Young adolescent girls across the world do not see themselves as having rights or the power to make decisions about their own lives, according to a new global report. Meanwhile, a separate focus group conducted in Canada revealed Canadian girls have similar concerns.

The Plan International report, released ahead of the International Day of the Girl on Oct. 11, highlights the main concerns of adolescent girls in 11 different countries across the globe.

For the report, Plan International spoke directly with more than 7,000 girls and boys between the ages of 12 to 16, in Asia, Central and South America and Africa about the challenges young girls face in their daily lives.

Rosemary McCarney, president and CEO of Plan Canada, said the similarity of the responses was remarkable.

"The consistency across the entire planet, including our country, is extraordinary," she told CTV's Canada AM. "The things they identified in terms of being the least empowering dimensions of their lives were marriage, pregnancy and violence."

Some of the report's findings include the following:

  • One in three girls reported that they never speak up and say what they think around boys;
  • 49 per cent of girls said they always participate in class as much as boys;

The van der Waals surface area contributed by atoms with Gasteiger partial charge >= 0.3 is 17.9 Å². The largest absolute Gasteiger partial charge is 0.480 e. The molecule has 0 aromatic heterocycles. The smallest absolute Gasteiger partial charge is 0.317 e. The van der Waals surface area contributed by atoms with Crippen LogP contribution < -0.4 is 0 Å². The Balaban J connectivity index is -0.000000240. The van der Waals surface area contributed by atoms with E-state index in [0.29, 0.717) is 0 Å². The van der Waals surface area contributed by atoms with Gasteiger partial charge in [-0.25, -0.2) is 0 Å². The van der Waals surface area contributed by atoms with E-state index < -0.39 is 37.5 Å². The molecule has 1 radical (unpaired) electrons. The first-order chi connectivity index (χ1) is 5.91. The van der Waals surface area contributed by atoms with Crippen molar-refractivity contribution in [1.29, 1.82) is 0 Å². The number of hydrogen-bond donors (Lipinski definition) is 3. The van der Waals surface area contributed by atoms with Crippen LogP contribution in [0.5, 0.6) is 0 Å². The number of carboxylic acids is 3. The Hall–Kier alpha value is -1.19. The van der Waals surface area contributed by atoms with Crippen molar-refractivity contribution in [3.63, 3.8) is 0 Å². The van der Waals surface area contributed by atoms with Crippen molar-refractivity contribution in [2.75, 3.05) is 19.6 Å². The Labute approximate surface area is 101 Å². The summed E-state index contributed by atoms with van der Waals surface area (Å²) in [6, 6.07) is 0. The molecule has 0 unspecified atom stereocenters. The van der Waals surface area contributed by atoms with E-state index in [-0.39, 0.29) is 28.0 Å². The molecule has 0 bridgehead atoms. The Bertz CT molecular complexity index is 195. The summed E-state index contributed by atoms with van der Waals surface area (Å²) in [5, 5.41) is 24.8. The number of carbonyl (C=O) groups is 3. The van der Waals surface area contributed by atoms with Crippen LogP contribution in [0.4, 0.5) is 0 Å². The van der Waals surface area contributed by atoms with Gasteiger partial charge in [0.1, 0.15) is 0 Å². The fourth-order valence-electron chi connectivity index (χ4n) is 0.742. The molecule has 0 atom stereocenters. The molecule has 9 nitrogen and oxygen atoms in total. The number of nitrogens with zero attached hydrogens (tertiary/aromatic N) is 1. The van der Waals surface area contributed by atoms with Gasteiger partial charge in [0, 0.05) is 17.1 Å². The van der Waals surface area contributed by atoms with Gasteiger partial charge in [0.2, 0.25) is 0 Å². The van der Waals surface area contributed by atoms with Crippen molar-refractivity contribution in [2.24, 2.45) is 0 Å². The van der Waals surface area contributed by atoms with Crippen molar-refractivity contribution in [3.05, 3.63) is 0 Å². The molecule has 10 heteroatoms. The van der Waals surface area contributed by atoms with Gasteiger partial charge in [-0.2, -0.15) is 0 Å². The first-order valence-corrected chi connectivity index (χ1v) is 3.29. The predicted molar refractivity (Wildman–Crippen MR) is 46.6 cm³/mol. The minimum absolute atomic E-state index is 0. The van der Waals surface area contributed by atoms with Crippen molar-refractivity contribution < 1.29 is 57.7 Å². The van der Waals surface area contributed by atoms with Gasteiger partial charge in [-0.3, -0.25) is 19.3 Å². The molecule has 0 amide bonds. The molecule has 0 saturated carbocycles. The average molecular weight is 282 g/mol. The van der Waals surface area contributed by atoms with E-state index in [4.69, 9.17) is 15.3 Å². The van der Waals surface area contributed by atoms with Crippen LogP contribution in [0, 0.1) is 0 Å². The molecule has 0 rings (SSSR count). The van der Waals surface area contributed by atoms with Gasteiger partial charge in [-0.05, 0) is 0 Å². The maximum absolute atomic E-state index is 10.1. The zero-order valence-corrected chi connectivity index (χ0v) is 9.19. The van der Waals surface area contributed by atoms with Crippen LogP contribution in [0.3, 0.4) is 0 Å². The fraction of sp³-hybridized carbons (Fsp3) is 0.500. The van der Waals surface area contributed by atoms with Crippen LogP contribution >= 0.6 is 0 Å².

• 38 per cent of girls never or seldom feel comfortable using their school latrines;
  • One in three girls said they never decide if they will become pregnant;
  • Only 26 per cent of girls said that they will always decide if they marry.

McCarney said concern about girls' personal safety was a dominant theme throughout the discussions, with many girls in the study noting that getting to and from school is one of the least safe moments of their day.

This has real consequences, as safety concerns for girls travelling to and from school can result in them missing classes or even dropping out, the report says.

In September, Plan Canada held a small focus group discussion with Canadian girls and found that they were also concerned about their personal safety.

"They do not feel safe," McCarney said about the Canadian focus group. "There's the perception that they always have to be wary, they always have to be thinking about walking in the dark or going to a social destination."

She added that she was particularly moved when one Canadian girl noted that in Canada, it's easier to teach girls to be safe and protect themselves, than it is to teach boys to respect girls.

"I thought that was a pretty profound statement," McCarney said.

Girls in Canada also spoke about the social pressure they felt to marry by a certain age.

"We talk about early forced marriage in Africa or Asia, and we condemn it, but for the girls in Canada it plays out differently here," McCarney said. "By the time they get into their 20s, they're feeling like if they don't get married or they haven't moved along on that course, somehow there's something wrong."

The Plan International report calls for long-term changes to social norms so that girls' perceptions of their own capacities can grow. The group said it will work with family and community leaders and governments to achieve these changes.

"Girls can only flourish when social norms are addressed in serious ways through intentional action, over the long term," the report says.